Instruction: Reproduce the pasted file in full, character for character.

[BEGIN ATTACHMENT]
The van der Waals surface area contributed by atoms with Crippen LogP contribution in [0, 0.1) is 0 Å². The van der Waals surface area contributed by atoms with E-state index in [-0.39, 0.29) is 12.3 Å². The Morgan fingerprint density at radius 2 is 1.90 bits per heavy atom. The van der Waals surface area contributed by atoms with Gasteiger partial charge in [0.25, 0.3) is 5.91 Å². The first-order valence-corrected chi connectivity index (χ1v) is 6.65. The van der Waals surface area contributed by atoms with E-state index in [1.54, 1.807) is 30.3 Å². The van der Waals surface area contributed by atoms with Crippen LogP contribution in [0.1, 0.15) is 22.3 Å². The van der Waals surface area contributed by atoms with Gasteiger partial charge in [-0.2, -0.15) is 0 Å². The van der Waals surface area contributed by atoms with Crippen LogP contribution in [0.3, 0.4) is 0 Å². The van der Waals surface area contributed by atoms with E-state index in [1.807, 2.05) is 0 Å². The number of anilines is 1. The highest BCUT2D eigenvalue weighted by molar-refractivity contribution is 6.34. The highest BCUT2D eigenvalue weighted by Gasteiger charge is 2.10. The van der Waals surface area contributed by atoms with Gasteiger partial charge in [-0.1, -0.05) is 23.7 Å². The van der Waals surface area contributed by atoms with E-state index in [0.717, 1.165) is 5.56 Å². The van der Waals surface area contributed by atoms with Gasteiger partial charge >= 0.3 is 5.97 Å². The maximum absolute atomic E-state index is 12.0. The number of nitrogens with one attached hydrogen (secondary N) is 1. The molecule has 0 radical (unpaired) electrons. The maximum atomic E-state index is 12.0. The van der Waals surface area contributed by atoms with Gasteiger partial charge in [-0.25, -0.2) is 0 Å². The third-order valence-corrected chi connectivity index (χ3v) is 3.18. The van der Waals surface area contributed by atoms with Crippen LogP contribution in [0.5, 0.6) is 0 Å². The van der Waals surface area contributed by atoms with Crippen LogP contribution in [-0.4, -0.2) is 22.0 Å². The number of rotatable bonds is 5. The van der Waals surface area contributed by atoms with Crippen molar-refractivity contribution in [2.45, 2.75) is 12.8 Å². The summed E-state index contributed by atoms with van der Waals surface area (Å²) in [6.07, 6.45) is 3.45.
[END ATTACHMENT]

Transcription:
The van der Waals surface area contributed by atoms with Crippen LogP contribution in [0, 0.1) is 0 Å². The van der Waals surface area contributed by atoms with E-state index in [-0.39, 0.29) is 12.3 Å². The Morgan fingerprint density at radius 2 is 1.90 bits per heavy atom. The van der Waals surface area contributed by atoms with Gasteiger partial charge in [0.25, 0.3) is 5.91 Å². The first-order valence-corrected chi connectivity index (χ1v) is 6.65. The van der Waals surface area contributed by atoms with E-state index in [1.54, 1.807) is 30.3 Å². The van der Waals surface area contributed by atoms with Crippen LogP contribution in [0.1, 0.15) is 22.3 Å². The van der Waals surface area contributed by atoms with Gasteiger partial charge in [-0.2, -0.15) is 0 Å². The van der Waals surface area contributed by atoms with Crippen LogP contribution in [0.3, 0.4) is 0 Å². The van der Waals surface area contributed by atoms with E-state index in [1.807, 2.05) is 0 Å². The number of anilines is 1. The highest BCUT2D eigenvalue weighted by molar-refractivity contribution is 6.34. The highest BCUT2D eigenvalue weighted by Gasteiger charge is 2.10. The van der Waals surface area contributed by atoms with Gasteiger partial charge in [-0.1, -0.05) is 23.7 Å². The van der Waals surface area contributed by atoms with E-state index in [0.717, 1.165) is 5.56 Å². The van der Waals surface area contributed by atoms with Gasteiger partial charge >= 0.3 is 5.97 Å². The maximum absolute atomic E-state index is 12.0. The number of nitrogens with one attached hydrogen (secondary N) is 1. The molecule has 0 radical (unpaired) electrons. The maximum atomic E-state index is 12.0. The van der Waals surface area contributed by atoms with Gasteiger partial charge in [-0.25, -0.2) is 0 Å². The third-order valence-corrected chi connectivity index (χ3v) is 3.18. The van der Waals surface area contributed by atoms with Crippen LogP contribution in [0.5, 0.6) is 0 Å². The van der Waals surface area contributed by atoms with Crippen LogP contribution in [-0.4, -0.2) is 22.0 Å². The number of rotatable bonds is 5. The van der Waals surface area contributed by atoms with Crippen molar-refractivity contribution in [2.45, 2.75) is 12.8 Å². The summed E-state index contributed by atoms with van der Waals surface area (Å²) in [6.07, 6.45) is 3.45.